Reflections from the Empowering Families Learning Community Gathering in Denver

In early October, Third Sector and our data partner, Actionable Intelligence for Social Policy (AISP), convened state and local government leaders from around the country to discuss effective steps to launching and sustaining Integrated Data Systems (IDS), as well as deploying that data to improve community outcomes. This was the third time the Empowering Families Learning Community convened over the past year, and the seminar showcased the progress of governments in identifying and supporting innovative models for improving outcomes for families.

The Empowering Families Learning Community was joined by both funders and service providers in Denver. The meeting began with an inspiring funder panel that included Raquel Hatter, the Deputy Director of the Human Services Program at the Kresge Foundation, Nikki Hatch, a Regional Administrator at the Administration for Children and Families, and Tracey Stewart, the Investment Director at Gary Community Investments. The panelists represented local, national and federal funding resources that support programs to improve family outcomes and discussed the unique role each type of funding plays to support and scale government innovation to better meet community needs. The Learning Community engaged the panelists in an interesting dialogue on how governments, service providers, and funders could work together to ensure that program and funding requirements prioritized improving family outcomes over compliance or reporting.

The convening also provided each team with an opportunity to update their peers on their project progress, while also providing concentrated time to discuss how their agencies will leverage their IDS to inform program improvement. During the meeting, teams discussed best practices in incorporating a racial equity lens into their IDS work, explored strategies for soliciting community feedback on program design, and compared methods for sharing data with service providers to drive continuous program improvement. Each team has been focused on these topics throughout their time working with Third Sector, and the in-person meeting showcased the great progress of each team as they work to launch their IDS and their outcomes-oriented projects.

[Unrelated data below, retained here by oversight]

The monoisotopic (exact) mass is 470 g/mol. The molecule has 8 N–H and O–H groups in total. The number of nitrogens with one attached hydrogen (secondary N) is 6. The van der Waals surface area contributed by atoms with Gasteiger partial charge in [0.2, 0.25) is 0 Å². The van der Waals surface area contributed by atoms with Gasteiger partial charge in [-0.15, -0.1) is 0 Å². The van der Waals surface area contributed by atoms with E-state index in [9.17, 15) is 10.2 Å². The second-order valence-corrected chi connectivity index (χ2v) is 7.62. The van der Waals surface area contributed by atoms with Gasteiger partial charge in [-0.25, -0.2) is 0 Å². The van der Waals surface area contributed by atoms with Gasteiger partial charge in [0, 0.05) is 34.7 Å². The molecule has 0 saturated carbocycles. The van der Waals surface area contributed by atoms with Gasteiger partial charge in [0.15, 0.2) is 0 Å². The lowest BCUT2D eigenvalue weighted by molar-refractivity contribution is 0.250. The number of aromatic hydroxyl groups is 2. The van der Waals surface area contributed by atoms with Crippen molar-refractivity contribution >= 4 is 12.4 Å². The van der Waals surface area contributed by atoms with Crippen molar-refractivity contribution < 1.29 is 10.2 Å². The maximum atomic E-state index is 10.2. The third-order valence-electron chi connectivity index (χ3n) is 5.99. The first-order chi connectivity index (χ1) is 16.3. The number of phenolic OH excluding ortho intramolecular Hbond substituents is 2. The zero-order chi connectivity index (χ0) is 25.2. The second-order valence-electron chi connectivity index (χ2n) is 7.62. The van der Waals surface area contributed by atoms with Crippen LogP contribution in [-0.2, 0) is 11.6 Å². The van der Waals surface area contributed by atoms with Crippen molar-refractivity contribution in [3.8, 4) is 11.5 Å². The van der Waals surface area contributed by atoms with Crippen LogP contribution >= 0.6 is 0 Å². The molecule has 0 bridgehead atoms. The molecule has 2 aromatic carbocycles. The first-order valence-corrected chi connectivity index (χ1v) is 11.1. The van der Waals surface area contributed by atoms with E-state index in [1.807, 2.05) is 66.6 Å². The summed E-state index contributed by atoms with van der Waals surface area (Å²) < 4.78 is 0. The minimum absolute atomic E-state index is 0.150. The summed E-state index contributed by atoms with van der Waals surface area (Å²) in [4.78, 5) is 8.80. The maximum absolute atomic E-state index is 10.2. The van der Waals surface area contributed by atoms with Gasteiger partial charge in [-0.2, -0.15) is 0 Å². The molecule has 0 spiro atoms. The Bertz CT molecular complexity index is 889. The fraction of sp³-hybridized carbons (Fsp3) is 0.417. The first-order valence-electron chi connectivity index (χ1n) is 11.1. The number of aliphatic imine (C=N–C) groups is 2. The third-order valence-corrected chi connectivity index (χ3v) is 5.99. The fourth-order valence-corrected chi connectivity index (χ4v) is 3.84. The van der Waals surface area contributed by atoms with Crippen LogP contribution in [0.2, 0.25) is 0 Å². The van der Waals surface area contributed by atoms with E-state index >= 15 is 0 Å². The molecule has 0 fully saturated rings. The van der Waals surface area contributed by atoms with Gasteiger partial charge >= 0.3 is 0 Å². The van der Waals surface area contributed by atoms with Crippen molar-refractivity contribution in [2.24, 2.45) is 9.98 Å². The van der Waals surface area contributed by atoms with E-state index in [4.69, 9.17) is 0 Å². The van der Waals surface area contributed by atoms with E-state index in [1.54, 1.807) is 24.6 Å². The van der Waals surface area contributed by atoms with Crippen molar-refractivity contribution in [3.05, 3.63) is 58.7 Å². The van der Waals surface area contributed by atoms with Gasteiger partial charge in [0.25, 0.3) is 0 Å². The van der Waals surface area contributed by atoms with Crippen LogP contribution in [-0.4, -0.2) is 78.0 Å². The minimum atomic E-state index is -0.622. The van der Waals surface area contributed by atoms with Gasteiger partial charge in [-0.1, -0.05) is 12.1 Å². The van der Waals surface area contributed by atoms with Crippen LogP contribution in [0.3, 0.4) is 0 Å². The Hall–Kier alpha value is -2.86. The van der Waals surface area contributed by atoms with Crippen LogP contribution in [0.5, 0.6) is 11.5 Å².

Key Takeaways for the Empowering Families Learning Community

Communication between governments and communities strengthens programs: Several Empowering Families teams highlighted their work on creating feedback mechanisms that enable community feedback to iteratively and meaningfully shape policy, program improvements, and systems change. Reflecting on the provider engagement processes that the Children’s Services Council of Broward County, FL (CSC Broward) has piloted, Third Sector and CSC Broward recently collaborated to create a Service Provider Engagement Toolkit. The Toolkit provides government agencies with actionable steps for engaging with service providers throughout a contract’s life cycle to promote learning, improvement, and real-time program changes. Additionally, it provides strategies and ideas for embracing service providers and community members as “co-researchers” in two-way communication channels, leveraging their expertise and experience in contextualizing the data, and co-developing solutions that promote improved results.